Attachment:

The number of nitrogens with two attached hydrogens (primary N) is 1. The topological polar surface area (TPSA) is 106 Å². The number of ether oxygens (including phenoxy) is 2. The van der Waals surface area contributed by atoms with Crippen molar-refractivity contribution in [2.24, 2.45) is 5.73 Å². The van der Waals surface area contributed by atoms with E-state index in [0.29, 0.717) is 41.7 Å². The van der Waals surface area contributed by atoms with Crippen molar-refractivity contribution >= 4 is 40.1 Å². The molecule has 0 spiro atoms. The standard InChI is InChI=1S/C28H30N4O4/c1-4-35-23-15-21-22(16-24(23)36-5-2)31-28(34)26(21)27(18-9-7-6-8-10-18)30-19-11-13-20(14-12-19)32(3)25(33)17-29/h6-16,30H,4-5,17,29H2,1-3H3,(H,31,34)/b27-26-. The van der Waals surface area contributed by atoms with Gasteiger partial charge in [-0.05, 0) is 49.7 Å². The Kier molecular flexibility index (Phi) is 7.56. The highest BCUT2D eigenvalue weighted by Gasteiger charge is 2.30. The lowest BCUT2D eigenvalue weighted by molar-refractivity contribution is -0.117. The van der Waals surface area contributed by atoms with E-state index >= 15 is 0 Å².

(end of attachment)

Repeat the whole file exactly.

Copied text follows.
The number of nitrogens with two attached hydrogens (primary N) is 1. The topological polar surface area (TPSA) is 106 Å². The number of ether oxygens (including phenoxy) is 2. The van der Waals surface area contributed by atoms with Crippen molar-refractivity contribution in [2.24, 2.45) is 5.73 Å². The van der Waals surface area contributed by atoms with E-state index in [0.29, 0.717) is 41.7 Å². The van der Waals surface area contributed by atoms with Crippen molar-refractivity contribution >= 4 is 40.1 Å². The molecule has 0 spiro atoms. The standard InChI is InChI=1S/C28H30N4O4/c1-4-35-23-15-21-22(16-24(23)36-5-2)31-28(34)26(21)27(18-9-7-6-8-10-18)30-19-11-13-20(14-12-19)32(3)25(33)17-29/h6-16,30H,4-5,17,29H2,1-3H3,(H,31,34)/b27-26-. The van der Waals surface area contributed by atoms with Gasteiger partial charge in [-0.05, 0) is 49.7 Å². The Kier molecular flexibility index (Phi) is 7.56. The highest BCUT2D eigenvalue weighted by Gasteiger charge is 2.30. The lowest BCUT2D eigenvalue weighted by molar-refractivity contribution is -0.117. The van der Waals surface area contributed by atoms with E-state index >= 15 is 0 Å².